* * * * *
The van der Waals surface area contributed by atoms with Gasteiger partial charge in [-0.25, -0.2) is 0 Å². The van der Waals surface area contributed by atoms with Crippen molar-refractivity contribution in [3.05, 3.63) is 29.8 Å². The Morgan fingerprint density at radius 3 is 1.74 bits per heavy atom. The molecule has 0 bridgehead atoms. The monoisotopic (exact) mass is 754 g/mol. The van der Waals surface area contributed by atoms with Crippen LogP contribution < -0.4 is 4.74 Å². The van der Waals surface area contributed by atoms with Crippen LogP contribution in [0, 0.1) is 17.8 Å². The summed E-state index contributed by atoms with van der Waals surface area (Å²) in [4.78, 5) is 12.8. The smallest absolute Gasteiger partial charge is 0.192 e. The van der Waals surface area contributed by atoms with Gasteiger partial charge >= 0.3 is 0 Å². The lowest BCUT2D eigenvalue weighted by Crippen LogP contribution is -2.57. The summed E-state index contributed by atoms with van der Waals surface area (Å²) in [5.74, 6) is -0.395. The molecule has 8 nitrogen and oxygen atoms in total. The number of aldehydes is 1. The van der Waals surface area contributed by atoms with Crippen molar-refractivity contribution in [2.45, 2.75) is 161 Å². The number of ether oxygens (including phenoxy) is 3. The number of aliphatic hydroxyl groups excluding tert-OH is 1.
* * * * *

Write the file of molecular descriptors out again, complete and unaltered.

The van der Waals surface area contributed by atoms with Gasteiger partial charge in [-0.25, -0.2) is 0 Å². The van der Waals surface area contributed by atoms with Crippen molar-refractivity contribution in [3.05, 3.63) is 29.8 Å². The Morgan fingerprint density at radius 3 is 1.74 bits per heavy atom. The molecule has 0 bridgehead atoms. The monoisotopic (exact) mass is 754 g/mol. The van der Waals surface area contributed by atoms with Crippen LogP contribution < -0.4 is 4.74 Å². The van der Waals surface area contributed by atoms with Crippen LogP contribution in [0, 0.1) is 17.8 Å². The summed E-state index contributed by atoms with van der Waals surface area (Å²) in [4.78, 5) is 12.8. The smallest absolute Gasteiger partial charge is 0.192 e. The van der Waals surface area contributed by atoms with Gasteiger partial charge >= 0.3 is 0 Å². The lowest BCUT2D eigenvalue weighted by Crippen LogP contribution is -2.57. The summed E-state index contributed by atoms with van der Waals surface area (Å²) in [5.74, 6) is -0.395. The molecule has 8 nitrogen and oxygen atoms in total. The number of aldehydes is 1. The van der Waals surface area contributed by atoms with Crippen molar-refractivity contribution in [2.45, 2.75) is 161 Å². The number of ether oxygens (including phenoxy) is 3. The number of aliphatic hydroxyl groups excluding tert-OH is 1.